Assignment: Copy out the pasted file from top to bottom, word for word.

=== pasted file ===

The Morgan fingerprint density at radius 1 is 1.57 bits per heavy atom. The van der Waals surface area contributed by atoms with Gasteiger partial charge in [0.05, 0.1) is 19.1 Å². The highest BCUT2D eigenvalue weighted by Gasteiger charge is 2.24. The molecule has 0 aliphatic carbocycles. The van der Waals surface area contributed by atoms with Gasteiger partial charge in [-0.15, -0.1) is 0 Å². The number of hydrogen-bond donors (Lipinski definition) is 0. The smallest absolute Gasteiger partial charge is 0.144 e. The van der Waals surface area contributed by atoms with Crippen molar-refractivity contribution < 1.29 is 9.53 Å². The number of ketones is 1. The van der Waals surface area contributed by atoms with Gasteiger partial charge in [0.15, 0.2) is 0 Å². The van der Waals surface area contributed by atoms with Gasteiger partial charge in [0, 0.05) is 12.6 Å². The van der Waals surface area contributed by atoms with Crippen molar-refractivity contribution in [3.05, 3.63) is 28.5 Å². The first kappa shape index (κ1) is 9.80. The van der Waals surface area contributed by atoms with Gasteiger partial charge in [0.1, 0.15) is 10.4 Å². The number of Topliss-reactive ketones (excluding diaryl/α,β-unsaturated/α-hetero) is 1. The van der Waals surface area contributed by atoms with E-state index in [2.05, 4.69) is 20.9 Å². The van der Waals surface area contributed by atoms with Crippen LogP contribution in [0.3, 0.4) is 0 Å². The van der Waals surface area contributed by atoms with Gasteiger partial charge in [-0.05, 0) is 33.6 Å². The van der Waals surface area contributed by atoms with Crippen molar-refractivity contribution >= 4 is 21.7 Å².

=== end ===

The Morgan fingerprint density at radius 1 is 1.57 bits per heavy atom. The van der Waals surface area contributed by atoms with Gasteiger partial charge in [0.05, 0.1) is 19.1 Å². The highest BCUT2D eigenvalue weighted by Gasteiger charge is 2.24. The molecule has 0 aliphatic carbocycles. The van der Waals surface area contributed by atoms with Gasteiger partial charge in [-0.15, -0.1) is 0 Å². The number of hydrogen-bond donors (Lipinski definition) is 0. The smallest absolute Gasteiger partial charge is 0.144 e. The van der Waals surface area contributed by atoms with Crippen molar-refractivity contribution < 1.29 is 9.53 Å². The number of ketones is 1. The van der Waals surface area contributed by atoms with Gasteiger partial charge in [0.15, 0.2) is 0 Å². The van der Waals surface area contributed by atoms with Gasteiger partial charge in [0, 0.05) is 12.6 Å². The van der Waals surface area contributed by atoms with Crippen molar-refractivity contribution in [3.05, 3.63) is 28.5 Å². The first kappa shape index (κ1) is 9.80. The van der Waals surface area contributed by atoms with Gasteiger partial charge in [0.1, 0.15) is 10.4 Å². The number of Topliss-reactive ketones (excluding diaryl/α,β-unsaturated/α-hetero) is 1. The van der Waals surface area contributed by atoms with E-state index in [2.05, 4.69) is 20.9 Å². The van der Waals surface area contributed by atoms with Crippen LogP contribution in [0.3, 0.4) is 0 Å². The van der Waals surface area contributed by atoms with Gasteiger partial charge in [-0.05, 0) is 33.6 Å². The van der Waals surface area contributed by atoms with Crippen molar-refractivity contribution >= 4 is 21.7 Å².